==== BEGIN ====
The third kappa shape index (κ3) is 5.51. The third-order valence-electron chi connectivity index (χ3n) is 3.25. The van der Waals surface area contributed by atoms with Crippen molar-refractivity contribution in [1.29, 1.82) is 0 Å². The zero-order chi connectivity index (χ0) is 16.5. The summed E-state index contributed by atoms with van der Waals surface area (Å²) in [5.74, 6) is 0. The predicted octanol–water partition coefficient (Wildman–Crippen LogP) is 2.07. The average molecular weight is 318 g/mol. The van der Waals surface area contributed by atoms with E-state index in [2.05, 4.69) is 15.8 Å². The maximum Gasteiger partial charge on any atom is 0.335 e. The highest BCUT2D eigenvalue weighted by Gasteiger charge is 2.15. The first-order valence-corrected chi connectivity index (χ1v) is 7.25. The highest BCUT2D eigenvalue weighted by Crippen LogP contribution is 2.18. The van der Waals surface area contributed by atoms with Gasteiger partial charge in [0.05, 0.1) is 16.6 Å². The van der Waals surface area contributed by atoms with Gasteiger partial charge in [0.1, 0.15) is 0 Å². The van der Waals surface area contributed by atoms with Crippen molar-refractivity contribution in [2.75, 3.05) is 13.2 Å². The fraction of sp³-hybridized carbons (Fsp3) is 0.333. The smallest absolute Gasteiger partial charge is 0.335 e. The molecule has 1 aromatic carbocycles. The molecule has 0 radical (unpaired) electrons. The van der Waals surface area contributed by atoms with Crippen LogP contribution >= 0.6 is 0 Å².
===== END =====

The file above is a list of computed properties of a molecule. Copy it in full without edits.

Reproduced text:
The third kappa shape index (κ3) is 5.51. The third-order valence-electron chi connectivity index (χ3n) is 3.25. The van der Waals surface area contributed by atoms with Crippen molar-refractivity contribution in [1.29, 1.82) is 0 Å². The zero-order chi connectivity index (χ0) is 16.5. The summed E-state index contributed by atoms with van der Waals surface area (Å²) in [5.74, 6) is 0. The predicted octanol–water partition coefficient (Wildman–Crippen LogP) is 2.07. The average molecular weight is 318 g/mol. The van der Waals surface area contributed by atoms with E-state index in [2.05, 4.69) is 15.8 Å². The maximum Gasteiger partial charge on any atom is 0.335 e. The highest BCUT2D eigenvalue weighted by Gasteiger charge is 2.15. The first-order valence-corrected chi connectivity index (χ1v) is 7.25. The highest BCUT2D eigenvalue weighted by Crippen LogP contribution is 2.18. The van der Waals surface area contributed by atoms with Gasteiger partial charge in [0.05, 0.1) is 16.6 Å². The van der Waals surface area contributed by atoms with Gasteiger partial charge in [0.1, 0.15) is 0 Å². The van der Waals surface area contributed by atoms with Crippen molar-refractivity contribution in [2.75, 3.05) is 13.2 Å². The fraction of sp³-hybridized carbons (Fsp3) is 0.333. The smallest absolute Gasteiger partial charge is 0.335 e. The molecule has 1 aromatic carbocycles. The molecule has 0 radical (unpaired) electrons. The van der Waals surface area contributed by atoms with Crippen LogP contribution >= 0.6 is 0 Å².